When I think about my future, I see travel. The kind of travel where if I find a place I like, I can stay in that one place for a few months until I feel the need to move on.
Most of my friends that want to travel, however, see themselves doing shorter trips.
To be honest, I was under the impression that that’s how most people travelled – I’ve met tonnes of people who took a month off work to travel around Thailand, or Bali – but one of my friends told me recently that she felt as though she was supposed to want to travel forever because all the backpackers that she seemed to meet were long-term travellers.
She felt as though people thought it was lame that she didn’t want to backpack her way through her twenties.
To be honest, some people probably do think that.
There are plenty of seasoned backpackers who look down on those who are just travelling for a couple of months, and drone on about the differences between a ‘tourist’ and a ‘traveller.’
But those people are jerks.
You see, it doesn’t matter if you want to travel for a month, a year, or 10 years.
All travel is travel.My first trip to Asia was only 5 weeks long. It still counted! – Phuket, April 2015.
I’ve met people who save up their work holidays so that they can travel for one month each year, through one country. I’ve met people who constantly take long weekends in European cities, scouting out the best deals so that they can go on multiple trips while holding down a job at home. I’ve met people that have loved long-term travel so much that they’ve bought bars and hostels thousands of miles away from home. I’ve met people that have gone to work in Australia because they want to live as an expat as opposed to a backpacker.
Do you know what all of these people have in common?
They are all travellers.
A 30-year-old backpacker who’s spent 10 years in dorm rooms, growing his dreadlocks and smoking weed might not see you as a ‘real traveller’ if you want to take shorter trips, but you’re going to get elitist people in every walk of life.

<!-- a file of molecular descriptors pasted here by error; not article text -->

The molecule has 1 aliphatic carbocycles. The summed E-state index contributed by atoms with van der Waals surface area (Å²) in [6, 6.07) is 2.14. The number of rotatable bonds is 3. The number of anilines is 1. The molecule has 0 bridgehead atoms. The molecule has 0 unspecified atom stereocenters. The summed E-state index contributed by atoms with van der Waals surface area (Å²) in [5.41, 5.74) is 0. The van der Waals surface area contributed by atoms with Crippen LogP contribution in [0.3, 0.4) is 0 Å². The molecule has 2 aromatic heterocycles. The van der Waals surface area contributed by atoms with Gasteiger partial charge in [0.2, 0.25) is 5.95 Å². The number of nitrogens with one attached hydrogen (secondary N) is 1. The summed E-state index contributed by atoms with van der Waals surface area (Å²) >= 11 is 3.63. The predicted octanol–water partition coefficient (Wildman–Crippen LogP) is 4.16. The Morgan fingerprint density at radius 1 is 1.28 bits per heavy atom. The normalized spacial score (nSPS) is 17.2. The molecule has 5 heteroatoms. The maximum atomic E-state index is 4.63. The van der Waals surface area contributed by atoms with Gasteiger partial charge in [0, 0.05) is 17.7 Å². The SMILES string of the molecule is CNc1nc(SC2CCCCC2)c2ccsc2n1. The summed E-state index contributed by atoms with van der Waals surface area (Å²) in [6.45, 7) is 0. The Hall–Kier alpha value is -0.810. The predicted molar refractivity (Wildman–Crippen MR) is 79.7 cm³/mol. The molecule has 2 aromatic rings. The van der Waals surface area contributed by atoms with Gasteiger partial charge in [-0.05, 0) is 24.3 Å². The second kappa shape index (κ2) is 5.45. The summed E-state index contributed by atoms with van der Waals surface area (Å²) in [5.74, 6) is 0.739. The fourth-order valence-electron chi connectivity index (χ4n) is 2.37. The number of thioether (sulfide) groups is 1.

I was in a bar on Koh Rong a couple of months ago, and a girl that had been living in Sihanoukville was talking to a guy about how Otres Beach is ‘so elite that it’s not even in the guidebooks,’ and that ‘it’s a very select few hippies that go,’ implying that the average tourist is not cool enough to even hang out there.
Give me a break.
If you travel because you want to be ‘elite’ and go somewhere that isn’t mainstream just for the sake of being different, then you’re an arsehole. Likewise, if you think that you’re a ‘better’ backpacker, just because you’ve slept in a dirtier dorm room, or not washed your hair in a month, you’re also an arsehole.
I met a Swedish girl in Cambodia named Victoria, and she was the total opposite of what you’d expect a backpacker to be. When she went to see Angkor Wat at sunrise, she woke up at 3am to curl her hair and put on full makeup. She wore a floor-length red dress to play beer pong.
I’m sure ‘real backpackers,’ whatever they are, would have turned their noses up at her for being so glam, but I thought she was fabulous.
If you ‘only’ want to travel for 3 months because your priorities are being around your family, getting a promotion, and living in a nice apartment, then good on you. (I wrote more about that here).
You don’t have to be a long-term traveller to have amazing experiences and visit incredible countries.
Everyone is different.
Those people that brag about having been to 70 countries, or having no pages left in their passports, or not visiting home in 6 years, are no better than a girl that goes to Thailand for 8 weeks in between university semesters.
You don’t have to travel for years on end to be a proper traveller.
In reality, very few people do that.
What do you think? Have you met people that have looked down on you for not travelling long-term? Share your experiences with me in the comments below!
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